|Paper||Southern Utah University Student Newspapers|
|Rights||No Copyright - United States (NoC-US)|
|Publisher||Digitized by J. Willard Marriott Library, University of Utah|
|Paper||Southern Utah University Student Newspapers|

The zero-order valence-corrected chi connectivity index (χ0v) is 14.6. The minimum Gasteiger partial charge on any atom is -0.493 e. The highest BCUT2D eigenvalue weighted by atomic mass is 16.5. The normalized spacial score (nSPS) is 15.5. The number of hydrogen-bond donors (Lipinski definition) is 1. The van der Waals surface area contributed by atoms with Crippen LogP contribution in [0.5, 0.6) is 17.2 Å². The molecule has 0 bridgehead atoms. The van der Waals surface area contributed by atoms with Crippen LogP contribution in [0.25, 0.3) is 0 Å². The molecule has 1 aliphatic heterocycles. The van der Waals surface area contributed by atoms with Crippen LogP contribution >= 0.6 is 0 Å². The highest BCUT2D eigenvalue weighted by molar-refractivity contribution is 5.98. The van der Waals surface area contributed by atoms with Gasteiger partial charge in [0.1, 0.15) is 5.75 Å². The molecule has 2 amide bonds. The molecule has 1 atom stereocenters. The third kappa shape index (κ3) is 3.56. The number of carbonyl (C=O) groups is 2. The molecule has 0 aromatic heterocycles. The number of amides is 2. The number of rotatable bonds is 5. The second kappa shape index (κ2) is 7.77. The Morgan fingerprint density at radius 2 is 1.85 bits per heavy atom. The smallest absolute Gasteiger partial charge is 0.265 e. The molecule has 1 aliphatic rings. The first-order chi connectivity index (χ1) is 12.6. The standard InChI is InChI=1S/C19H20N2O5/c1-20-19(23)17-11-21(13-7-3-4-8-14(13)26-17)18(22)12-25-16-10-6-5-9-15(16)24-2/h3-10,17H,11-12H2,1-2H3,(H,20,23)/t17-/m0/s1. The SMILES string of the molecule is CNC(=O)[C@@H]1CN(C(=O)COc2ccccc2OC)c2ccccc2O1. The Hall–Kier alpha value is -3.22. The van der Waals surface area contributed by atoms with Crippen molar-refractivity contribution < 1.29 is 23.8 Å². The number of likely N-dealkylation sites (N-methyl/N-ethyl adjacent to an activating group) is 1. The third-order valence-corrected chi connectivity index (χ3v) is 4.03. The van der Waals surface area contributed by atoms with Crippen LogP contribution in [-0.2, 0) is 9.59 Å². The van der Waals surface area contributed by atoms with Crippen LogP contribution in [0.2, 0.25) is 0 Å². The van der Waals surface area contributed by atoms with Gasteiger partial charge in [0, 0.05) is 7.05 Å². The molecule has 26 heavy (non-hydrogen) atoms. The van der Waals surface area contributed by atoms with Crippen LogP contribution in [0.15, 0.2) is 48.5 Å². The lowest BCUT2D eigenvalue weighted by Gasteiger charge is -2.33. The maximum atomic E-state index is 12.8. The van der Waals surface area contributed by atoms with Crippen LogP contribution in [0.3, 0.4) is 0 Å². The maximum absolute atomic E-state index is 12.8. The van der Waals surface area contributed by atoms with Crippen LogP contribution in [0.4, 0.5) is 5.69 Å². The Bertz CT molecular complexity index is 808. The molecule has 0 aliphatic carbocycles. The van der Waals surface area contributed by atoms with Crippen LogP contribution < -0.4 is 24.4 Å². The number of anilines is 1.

.' I~ - OPINION ! THE UNIVERSITY JOURNAL• SOUTHERN UTAH UNIVERSlTY • FRIDAY, JANUARY 9, 1998 \ ,, I BRANDONSCHRAND l i COMMENTARY A household item Christmas The interesting thing about Christmas in Soda Springs, Idaho, (population 3, 111) isn't the fact th.it this year it warmed up to 23 degrees below zero. It isn' t the fact that there is only one store ope n for the entire month . But it's the fact that the town is literally dead the entire holiday. So r stayed in doors and kicked it with my grandmother, which was cool... for a while anyway. See, I've noticed something about the older generations. They get up at 4 a.m. as a matter of principle and not necessity. They go to bed at 9 p.m . for the same abstract reason. And they use this neurotic behavior as ammunition against our generation when they charge us for being "slackers." My grandmother, God bless her heart, falls into this category, which pretty much meant if she got up that early, that's what time I got up. It's either that or endure the 6 a.m. wake up call, "Are you gonna to waste the entire day away?" So we got up early to sit there. Right on! We went to bed early so we could get up and sit there ... all day. Heaven knows that if you stay in bed you're wasting the day, but if you get up sometime after midnight and sit around, you' re being productive. The older generations are very much "set in their ways, " as we call it back home. This summer I made a fatal mistake. T bought Surf laundry detergent instead of Tide. My grand mother blew a gasket. Lt was good enough to be a commercial. Needless to say, for Christmas I got a huge crate of Tide and a box of Biz with Bleach. I was told that you have to have one kind of detergent for the whites and one for the colors. Hello! I also received s hampoo and condition er. You can tell if an average co llege bachelor has money or not. If he has shampoo and conditioner, "he comes from money," as we say back home. And I have real toilet paper. No more crate paper for this guy. No more McDonald's napkins. J have the real stuff. Charmin SO-ply. You can take this stuff into combat. I am out of coffee filters, which poses a huge problem. Already I have used the same filter three times. I simply spray it off with a garden hose, dry it with a hair. dryer, re- insert, and enjoy. I thought briefly about using a Bounce dryer sheet or a pair of underwear ... You see, it was my grandmother who gave me all the household items minus the coffee filters. She kept insisting that they were stupid gifts (even with the crisp SO-dollar bills taped neatly to each package.) What I tried to explain to her was that the presents were in fact a gold mine. For example, we all realize how much money a 16-roll package of Charmin is going to costs. It's somewhere in the neighborhood of $83. And the big giant box of Tide? Forget it. In order for the average college student to afford one of those bad boys, they have to attend an extra session of Loan Counseling. T he reason I have failed to purchase any more coffee filters is because my student loan hasn't come through. So although the outward appearance of my household items makes it look like I'm a star, I'm really not. I'm flat broke. What else is new? Brandon R. Schran d is a senior English major. UNIVERSITY JQ~11 PROFESSIONAL STAFF AND DESK PIIONE NUMBERS: EJiw, C.mpus Ediwr Con<uhing Sports Editors Larry Baker 586·7751 Jun Robinson 586·1997 N eil C ordne r 586,7753 Ure11 Jewkes 586-7752 STUDENT STAFF AND DESK PHONE NUMBERS: Associato Editors O. W. And erson 865,8225. 586,7750 llcn Winslow 865·8'225, 586·7750 AP Wire Editor K:11ni Egan 586,7759 Copy Editor Tiana Tew 586-5488 Photo Editor John C ue rt ler 586·7759 Opinion Director llranJon Rhodes 586- 1992 Sports Editor Chad Lamb 865-844J Arts Editor Anna Turpi n 586,5488 Advertising Manager Maggie Nelsen 586·7758 Advtrtising l)esigner Ccnu nie Cole 586· 7758 REPORTERS' DESK 586,7757 The Umvusitr /ou1rwl Is pubh$htd every Monday, Wednesday and Fnday of 1hc academ ic year u :1 publtcation o Southern Uta~ Un1vcu1ty1 Its departmen t of communicatl?n and 1h~ SUU Studcnl Associa1ion. 11w v1cwt1 :rnd opinion, c.xprc.sKd 1n the foutm1I arc rhosc of 1nd1vldual wrucn1 and do not nccc.ss:m:, ,die.ct the opinion of 1hc /oumnl or any entity of the unlvcrsuy. Lctttrs to the editor must bt typc.•d an include the name and phone number. Only the name wall be printed. Names will not be. withheld under 11ny circumstances and the t:d11or reserves cdmng privileges. Lcucrs must be submlued by noon Fridays for Monday editions, Tuesdays for Wednesday cdulons and Thursdays £or Fnday edit.ions. Cricvancc1: Any lnd1v1du;11 with a gllcvancc agahtst tht: fournal should direct such problem fi rst to the ed itor If unresolved, that gncvancc should then be directed to the fournal Srcering Committee, whi ch Is chrned by Dr. Frain G. Pearson, 586·7971 . University /oumol: Offices In SUU Techno logy BuHdlng 003. Mail at SUU Box 9384, Cedar City, Urah 84720. FAX (4JSI 581\.5487. [ .mail addrcs.: journalChuu.cdu ( )v1t1NTEO ON RECYC LED PIIPER. PLEASE REC YCI.£ nu s COPY. ' i KATHLEEN PARKER COMMENTARY The year of the inconvenient baby As the year of the Inconvenient Baby whined to a close, it was fitting-and sadly, not surprisingt hat a mo t h er who murdered her baby was awarded custody of her other young child. In a ridiculous ruling, a District of Columbia judge ruled that a woman who in 1992 stopped her baby's cryi ng by suffocation was the best woman to raise her 2-year-old son. Better even than Laura Blankman, the police train ee who sought to adopt him, having raised the boy most of his life, and whom the child calls " Mommy." Nope, said Montgomery County Circuit Court Judge Mich ael D. Mason, t he boy rightfully belongs to his biological mother. So what if she killed her other child? Details, details. Mason's explanation for returning the child to his 23-year-old mother, Latrena D . Pixley, was that it's usually not in a child's best interest to remove him from his biological mother and have hi m adopted. He pointed out that Pixley had demonstrated affection for he r boy by maintaining contact with him while in prison and contributing money to his upbringing. The judge also noted that while in prison, Pixley completed her high school education and, upon p ro bational release, got a job. H e apparentl y decided to ignore the fact that while working in said job, Pixley s kimmed $1 ,400 from h e r employer through credit card fraud, for which she was convicted in federal court and subsequently returned to prison. Details, details. From the beginning, Pixley's saga has been a worst-case example of our attachment to victimexcuse-syndrome. Pixley isn' t really a bad person; she's just a victim of everything-poverty, neglect from a substance-abusing mother and an absent father, pregnant at 17, uneducated and, alas, suffering from depression. What do you expect a mother to do when the baby won't stop crying?! Almost anyone would do the same thing. Right. At the close of Pixley's second-degree murder trial in 1993, D.C. Superior Court Judge George W. Mitchell practically needed a transfusion to offset his hemorrhaging heart as he sentenced the convicted murderer to five to 15 years, t h en immediately suspended the sentence. Instead, he placed Pixley on probation, ordering her to jail on weekends. Everything would have been fine were it not for that little credit card scheme at work. In his statements to the court fou r years ago, Mitchell questioned whether prosecutors would ha ve sought a lengthy prison term for "some high-class society woman." "I want to treat all people the same, whether they be poor, rich, or whatever. When I do, I can sleep at night." That's nice. He's sleeping like a dead baby, while I'm tossing and turning like someone with a guilty conscience. Let's do treat everyone the same, starting with th e deceased child, wh o deserves justice, and ending with the living one, who deserv es protec tion. As o n e astute sociologist put it in The Washington Post: "What concerns me most is she killed a child." Is this where we all shout, " Bingo"? And in a comparison tha t tried to justify the judges' rulings, but ought to have alerted the metaphor police, Vincent Schiraldi, executive director of the Center on Juvenile and Criminal Justice, compared Pix.ley's story to an ulcer. Some peo ple with u lcers c hange t h eir lives, wrote Schiraldi in The Washington Post. Others live life as always and " trea t th eir pain with bromides that offer temporary symptomatic relief." " In our horror over Pixley's acts, it is tempting to reach fo r quick fixes, banishing Pixley and any reminder of her actions from our sight. Writ large, t h ese Pepto-solu tions have gotten us exact ly where we are, handing out cookie-cutter justice that decimates large segments of our society." Writ large or small, this is the stuff that gives me ulcers. Exactly what segment of society are we decimating? Certainly not Pixley's. She has two more sons, 7 and 8, being raised by others. Rather than a bromide, amply supplied by Schiraldi, we might do better to offer Miss Pixley some birth control. And her son a safe haven with the woman he calls "Mommy." Kathleen Parker is a nationally syndicated columnist.